FFRF contests religion at State Capitol

Kansas prayer over the top

The religious atmosphere in the Kansas Senate and House of Representatives has drawn fire from the Freedom From Religion Foundation, the nation's largest state-church watchdog.

FFRF Co-Presidents Annie Laurie Gaylor and Dan Barker wrote complaint letters March 20 to House Speaker Mike O'Neal and Senate President Steve Morris about several constitutional violations in their respective legislative bodies.

The House, which regularly opens sessions with prayer, saw one get completely out of hand March 15 when Fr. James Gordon of St. John Vianney Catholic Church in Maple Hill, delivered a controversial sectarian prayer against abortion rights and gay rights. He delivered this prayer “in Jesus’ name” and referenced political concerns despite House policy and practice prohibiting those types of prayers and references. Excerpts from Gordon's sermon, which started with "Heavenly Father, Creator of Heaven and Earth," to the House:

• "We ask you to strengthen our understanding of traditional marriage: one man and one woman. We ask you to bring us back to virtuous morals in society, morals that kept us from killing a child in the womb through abortion. We ask you to defend us now in the fight for true religious freedom and freedom of conscience, that seems to be threatened now in the public sphere."

• "We ask you to keep us one nation under God, and not one nation without God. We thank you for these men and women here whom we know you have blessed by giving them this awesome responsibility. We ask you for the necessary graces for them and bring many blessings upon them. We ask all this through Jesus Christ, our Lord, who lives and reigns with you forever and ever. Amen.”

FFRF's letter notes that the anti-abortion homily "was not issued in a vacuum. It was intended to influence legislators. This prayer was given in the context of a sweeping state anti-abortion bill, considered on of the broadest attacks on abortion rights under consideration by a state legislature. The day after this anti-abortion tirade, the full state House adopted an amendment to the state budget to prohibit state money from being used on abortions and banning state workers from performing abortions during the workday."

FFRF credited House leaders for publicly recognizing the prayer was out of bounds but said more is needed. "This controversy should be a learning experience for the House. The Kansas Legislature ought not to lend its power and prestige to religion, amounting to a governmental endorsement that excludes some citizens."

Local observers of the prayers to open Senate sessions noted that all but one in 2012 have ended “in Jesus’ name” or a variation thereof. Senate Chaplain Fred Hollomon, in the job for 30 years, appears to almost always end prayers with “in the name of Jesus Christ.” The review of prayers also shows Pastor Hollomon also has quite the imagination:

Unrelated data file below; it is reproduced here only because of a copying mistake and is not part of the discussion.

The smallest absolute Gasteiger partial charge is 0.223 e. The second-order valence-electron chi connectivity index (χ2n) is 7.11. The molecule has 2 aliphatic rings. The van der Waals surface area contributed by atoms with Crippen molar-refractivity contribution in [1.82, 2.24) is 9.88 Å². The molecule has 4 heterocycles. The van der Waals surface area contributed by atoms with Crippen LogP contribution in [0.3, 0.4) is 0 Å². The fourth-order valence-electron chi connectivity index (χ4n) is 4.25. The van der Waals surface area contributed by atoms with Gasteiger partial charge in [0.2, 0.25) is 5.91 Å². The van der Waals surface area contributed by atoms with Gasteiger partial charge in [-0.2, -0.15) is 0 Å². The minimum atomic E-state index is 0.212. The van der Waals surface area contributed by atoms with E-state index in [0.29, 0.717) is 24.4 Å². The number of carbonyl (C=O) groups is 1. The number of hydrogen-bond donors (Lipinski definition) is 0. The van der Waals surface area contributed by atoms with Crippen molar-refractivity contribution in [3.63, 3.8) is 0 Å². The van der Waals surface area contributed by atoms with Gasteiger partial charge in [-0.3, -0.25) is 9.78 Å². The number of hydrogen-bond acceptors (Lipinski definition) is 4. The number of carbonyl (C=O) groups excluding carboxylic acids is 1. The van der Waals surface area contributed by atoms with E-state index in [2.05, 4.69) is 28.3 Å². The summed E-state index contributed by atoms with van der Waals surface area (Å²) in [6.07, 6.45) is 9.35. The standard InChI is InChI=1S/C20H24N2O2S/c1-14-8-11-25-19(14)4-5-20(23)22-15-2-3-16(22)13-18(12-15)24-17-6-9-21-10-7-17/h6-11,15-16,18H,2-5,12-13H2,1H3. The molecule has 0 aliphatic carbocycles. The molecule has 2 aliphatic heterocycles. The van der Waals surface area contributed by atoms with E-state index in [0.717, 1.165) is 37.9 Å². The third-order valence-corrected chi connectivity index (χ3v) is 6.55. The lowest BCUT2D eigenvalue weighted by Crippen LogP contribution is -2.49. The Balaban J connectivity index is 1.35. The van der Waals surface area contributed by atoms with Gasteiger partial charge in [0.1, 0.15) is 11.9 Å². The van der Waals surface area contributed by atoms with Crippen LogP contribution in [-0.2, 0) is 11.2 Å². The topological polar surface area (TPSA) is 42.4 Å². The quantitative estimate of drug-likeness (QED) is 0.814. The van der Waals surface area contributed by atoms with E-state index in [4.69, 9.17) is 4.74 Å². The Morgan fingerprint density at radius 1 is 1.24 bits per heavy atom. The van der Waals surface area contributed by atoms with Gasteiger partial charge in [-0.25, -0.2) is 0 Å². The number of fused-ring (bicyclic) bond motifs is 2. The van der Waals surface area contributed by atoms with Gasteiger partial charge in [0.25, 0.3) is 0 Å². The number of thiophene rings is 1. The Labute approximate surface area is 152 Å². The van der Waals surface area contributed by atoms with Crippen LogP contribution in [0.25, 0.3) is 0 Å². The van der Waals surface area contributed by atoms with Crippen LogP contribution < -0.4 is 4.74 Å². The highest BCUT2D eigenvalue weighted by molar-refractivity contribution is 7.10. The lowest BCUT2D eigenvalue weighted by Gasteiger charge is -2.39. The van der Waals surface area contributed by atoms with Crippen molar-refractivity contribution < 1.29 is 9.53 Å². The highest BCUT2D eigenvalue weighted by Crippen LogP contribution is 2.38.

• “Heavenly Father, I wonder what Jesus would do if He were a member of the Kansas Senate. . . . The last time He was on earth, He completed only three years of His term! And that was to benefit others. I pray in the name of Jesus Christ. Amen.”

The pastor artfully transformed dogma into doggerel Jan. 11:

• . . . My tenure has been 30 years,
And I really like my job.
Six Senate presidents have I served,
None called me snob or slob.
We know You are our Boss, O God,
And we serve You above all;
Give us prayers the people need,
We are at Your beck and call.
I pray in the Name of Jesus Christ. Amen.”

Gaylor and Barker reminded Kansans that America was founded in part by refugees seeking freedom from government dictation of religion. "These refugees wanted freedom from a government telling them which church to support, what religious rituals to engage in, or what to believe or disbelieve."

The entirely secular U.S. Constitution's only reference to religion is exclusionary, that there shall be no religious test to hold office.

"Citizens electing to attend or participate in government meetings should not be subjected to Christian-based, or even nondenominational prayer," the letter said.

"To avoid the constitutional concerns these prayers create and the divisiveness these prayers cause within the community the solution is simple: Discontinue official, government prayers before legislative meetings. We request a prompt response in writing about what steps you are taking to respect the Establishment Clause and remedy these constitutional violations."

Last week, FFRF revealed similar violations in the Oklahoma Legislature.

The Freedom From Religion Foundation, based in Madison, Wis., a 501(c)(3) nonprofit educational charity, is the nation's largest association of freethinkers (atheists, agnostics), and has been working since 1978 to keep religion and government separate.

FFRF is a non-profit, educational organization. All dues and donations are deductible for income-tax purposes.

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